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Who Has the Ball?

Obsessing about the positive transfer of control.

Earlier this week I found myself in a heated debate during our leadership meeting. One of our senior people argued that selling a job and moving its status to Closed Won marked the end of his responsibility to solicit a project management handoff. From that point, he declared, it was up to our project managers to reach out to him to schedule the meeting. I disagreed, stating that until another human said, “I have the ball,” he still owned the project. He pushed back, saying his part was over and, if anything needed to change, it was on the project management side of the fence. I grabbed a jar of almonds and, in my best Tommy Boy impersonation, challenged him to see the jar as the proverbial “sale,” placing it in his hands. I then said, until he’d handed the nuts to someone and they’d acknowledged receipt, they were still his. He stood firm. I pivoted. “Even after that,” I said, challenging him further, “when something goes sideways, who loses?” “The customer,” he said. “We all do,” I said.

Handoff - Who Has the Ball?
Getty Images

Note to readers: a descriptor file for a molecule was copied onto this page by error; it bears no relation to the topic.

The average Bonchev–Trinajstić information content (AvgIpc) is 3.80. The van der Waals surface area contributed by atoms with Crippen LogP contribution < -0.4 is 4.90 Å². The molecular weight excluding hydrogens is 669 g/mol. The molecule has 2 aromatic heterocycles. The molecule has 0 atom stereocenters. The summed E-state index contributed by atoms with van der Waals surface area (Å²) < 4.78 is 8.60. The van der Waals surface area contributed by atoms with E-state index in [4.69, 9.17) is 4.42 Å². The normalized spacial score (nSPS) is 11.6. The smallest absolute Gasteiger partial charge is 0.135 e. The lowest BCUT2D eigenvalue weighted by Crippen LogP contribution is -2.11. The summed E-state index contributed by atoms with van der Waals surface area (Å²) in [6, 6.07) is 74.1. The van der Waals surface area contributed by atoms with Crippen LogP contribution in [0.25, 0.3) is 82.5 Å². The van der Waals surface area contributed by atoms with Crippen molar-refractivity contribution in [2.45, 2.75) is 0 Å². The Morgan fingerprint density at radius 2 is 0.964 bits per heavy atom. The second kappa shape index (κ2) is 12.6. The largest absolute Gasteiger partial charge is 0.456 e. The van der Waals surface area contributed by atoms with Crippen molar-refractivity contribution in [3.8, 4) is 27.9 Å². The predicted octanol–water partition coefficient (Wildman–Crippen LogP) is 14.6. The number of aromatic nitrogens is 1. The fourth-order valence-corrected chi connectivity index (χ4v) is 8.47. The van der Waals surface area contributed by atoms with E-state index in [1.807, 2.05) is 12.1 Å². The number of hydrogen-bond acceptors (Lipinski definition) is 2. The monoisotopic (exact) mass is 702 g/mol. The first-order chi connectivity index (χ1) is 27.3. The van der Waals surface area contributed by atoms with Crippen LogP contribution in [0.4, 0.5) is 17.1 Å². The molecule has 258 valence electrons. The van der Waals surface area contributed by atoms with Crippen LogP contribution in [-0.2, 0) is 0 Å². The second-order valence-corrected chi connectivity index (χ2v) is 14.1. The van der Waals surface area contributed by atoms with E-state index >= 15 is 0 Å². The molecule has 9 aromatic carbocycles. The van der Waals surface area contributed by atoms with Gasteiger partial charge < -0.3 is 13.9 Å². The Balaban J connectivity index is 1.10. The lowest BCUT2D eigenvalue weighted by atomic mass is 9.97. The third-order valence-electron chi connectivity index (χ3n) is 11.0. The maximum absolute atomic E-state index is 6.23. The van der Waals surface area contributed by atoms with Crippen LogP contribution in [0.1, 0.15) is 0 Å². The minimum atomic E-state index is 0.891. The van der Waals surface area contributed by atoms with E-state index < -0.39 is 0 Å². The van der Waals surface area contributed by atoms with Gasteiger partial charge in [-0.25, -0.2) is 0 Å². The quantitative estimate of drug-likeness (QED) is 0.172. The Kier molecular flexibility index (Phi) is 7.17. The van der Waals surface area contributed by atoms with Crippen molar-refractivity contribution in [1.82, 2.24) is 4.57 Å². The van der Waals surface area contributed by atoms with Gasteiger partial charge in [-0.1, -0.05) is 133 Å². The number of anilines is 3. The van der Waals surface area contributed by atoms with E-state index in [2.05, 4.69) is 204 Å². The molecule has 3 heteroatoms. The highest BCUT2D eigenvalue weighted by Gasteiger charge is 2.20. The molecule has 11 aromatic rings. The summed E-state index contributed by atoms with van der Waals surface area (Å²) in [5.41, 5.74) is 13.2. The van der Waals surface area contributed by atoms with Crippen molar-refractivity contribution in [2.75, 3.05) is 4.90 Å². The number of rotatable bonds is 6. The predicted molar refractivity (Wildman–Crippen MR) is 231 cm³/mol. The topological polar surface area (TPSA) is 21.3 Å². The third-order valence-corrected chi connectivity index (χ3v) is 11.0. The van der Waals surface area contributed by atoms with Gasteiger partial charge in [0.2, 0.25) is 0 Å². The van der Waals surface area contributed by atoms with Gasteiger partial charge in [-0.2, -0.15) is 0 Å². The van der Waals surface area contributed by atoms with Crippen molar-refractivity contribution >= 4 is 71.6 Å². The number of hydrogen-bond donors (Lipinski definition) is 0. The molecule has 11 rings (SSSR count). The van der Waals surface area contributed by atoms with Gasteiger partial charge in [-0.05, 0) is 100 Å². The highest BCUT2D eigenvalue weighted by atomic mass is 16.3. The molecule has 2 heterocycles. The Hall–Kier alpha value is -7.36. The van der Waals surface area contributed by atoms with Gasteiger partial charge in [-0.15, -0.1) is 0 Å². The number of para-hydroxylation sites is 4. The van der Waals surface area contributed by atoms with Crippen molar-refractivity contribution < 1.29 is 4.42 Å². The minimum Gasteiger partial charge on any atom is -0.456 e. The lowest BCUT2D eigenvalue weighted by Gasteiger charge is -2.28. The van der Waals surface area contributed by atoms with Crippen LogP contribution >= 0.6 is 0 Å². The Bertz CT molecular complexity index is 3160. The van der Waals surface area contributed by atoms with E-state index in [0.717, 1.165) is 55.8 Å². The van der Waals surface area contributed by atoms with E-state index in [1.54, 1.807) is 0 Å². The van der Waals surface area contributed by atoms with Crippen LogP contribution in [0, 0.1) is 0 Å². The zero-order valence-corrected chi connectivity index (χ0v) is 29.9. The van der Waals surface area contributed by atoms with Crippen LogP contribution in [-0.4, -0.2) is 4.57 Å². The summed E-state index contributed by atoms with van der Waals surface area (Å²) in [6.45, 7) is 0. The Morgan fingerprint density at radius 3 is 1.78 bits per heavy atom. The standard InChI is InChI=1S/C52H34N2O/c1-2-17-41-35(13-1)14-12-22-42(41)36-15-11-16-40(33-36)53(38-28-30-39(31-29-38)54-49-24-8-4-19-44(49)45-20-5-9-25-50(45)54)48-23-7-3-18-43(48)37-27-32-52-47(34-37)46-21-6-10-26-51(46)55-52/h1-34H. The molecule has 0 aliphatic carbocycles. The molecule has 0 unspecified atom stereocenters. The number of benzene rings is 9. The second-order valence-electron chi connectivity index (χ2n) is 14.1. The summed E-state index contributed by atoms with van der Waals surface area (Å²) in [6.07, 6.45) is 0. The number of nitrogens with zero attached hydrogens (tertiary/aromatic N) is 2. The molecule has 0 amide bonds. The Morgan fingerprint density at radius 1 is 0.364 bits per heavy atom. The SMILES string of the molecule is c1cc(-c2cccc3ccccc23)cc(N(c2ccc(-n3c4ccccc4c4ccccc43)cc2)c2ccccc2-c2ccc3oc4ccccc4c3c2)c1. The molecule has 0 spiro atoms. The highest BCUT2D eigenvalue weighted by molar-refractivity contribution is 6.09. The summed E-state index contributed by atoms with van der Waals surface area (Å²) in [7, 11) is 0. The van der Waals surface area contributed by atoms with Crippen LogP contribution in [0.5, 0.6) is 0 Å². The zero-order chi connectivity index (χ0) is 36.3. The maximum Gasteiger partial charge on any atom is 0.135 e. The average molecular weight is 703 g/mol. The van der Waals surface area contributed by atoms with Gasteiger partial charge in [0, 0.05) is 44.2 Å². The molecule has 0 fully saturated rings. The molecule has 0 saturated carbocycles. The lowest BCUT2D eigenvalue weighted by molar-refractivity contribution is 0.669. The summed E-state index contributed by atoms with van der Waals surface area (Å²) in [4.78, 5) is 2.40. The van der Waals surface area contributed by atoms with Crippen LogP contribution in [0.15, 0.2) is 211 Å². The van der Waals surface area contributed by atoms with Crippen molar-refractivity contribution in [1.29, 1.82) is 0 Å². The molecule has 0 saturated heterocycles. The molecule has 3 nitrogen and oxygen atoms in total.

I’m not sure how to fix the normal human reaction “I did my job,” but I do know that every solid business workflow I know of involves something called “positive transfer of control.” In aviation, it’s as simple as saying “your airplane” and only relinquishing control when hearing back “my airplane” from your copilot. Failure to positively transfer controls lies at the core of many aviation accidents where there was ambiguity about who was pilot in command. Just like aviation, ambiguity is a killer at the edges of relationships between disciplines like project management and sales. If we don’t obsess about who has the ball, we’re sunk.

Also by Henry Clifford: Managing Sales Teams With Bumper Lanes

Let’s assume that we all want the same thing. It’s probably some variant of life, liberty, and the pursuit of happiness. What that means to us in our jobs might vary widely depending on our world view. Assuming a continuum of micro to macro thinking, “job well done” could vary widely. It’s our job to communicate that “done is done.” In other words, we aren’t finished until everything is complete.

Southwest Airlines does a great job at this “we’re not done” messaging with its “Wheels Up” mantra. It’s simple and hardly requires explanation. In a nutshell, the baggage handler may have nailed it, gate agents checked everyone in, and pilots preflighted like a champ. The maintenance crew, however, failed to fuel the plane properly. The plane leaves late and puts “Wheels Up” in jeopardy. They win and lose as a team.

In an effort to bring a little “Wheels Up” to Livewire, we’ve decided to hyper-obsess over delivery date and drive our efforts towards on-time, on-budget delivery. We’re tired of living in a world of 99 percent complete jobs, instead deciding to see if we can shift things a bit to drive some excitement internally about finishing strong.

Also by Henry Clifford: 5 AI Tools You Should Be Using in Your CI Business Right Now

What are you doing in your company to encourage positive transfer of control and a culture of winning as a team?

Stay frosty, and see you in the field.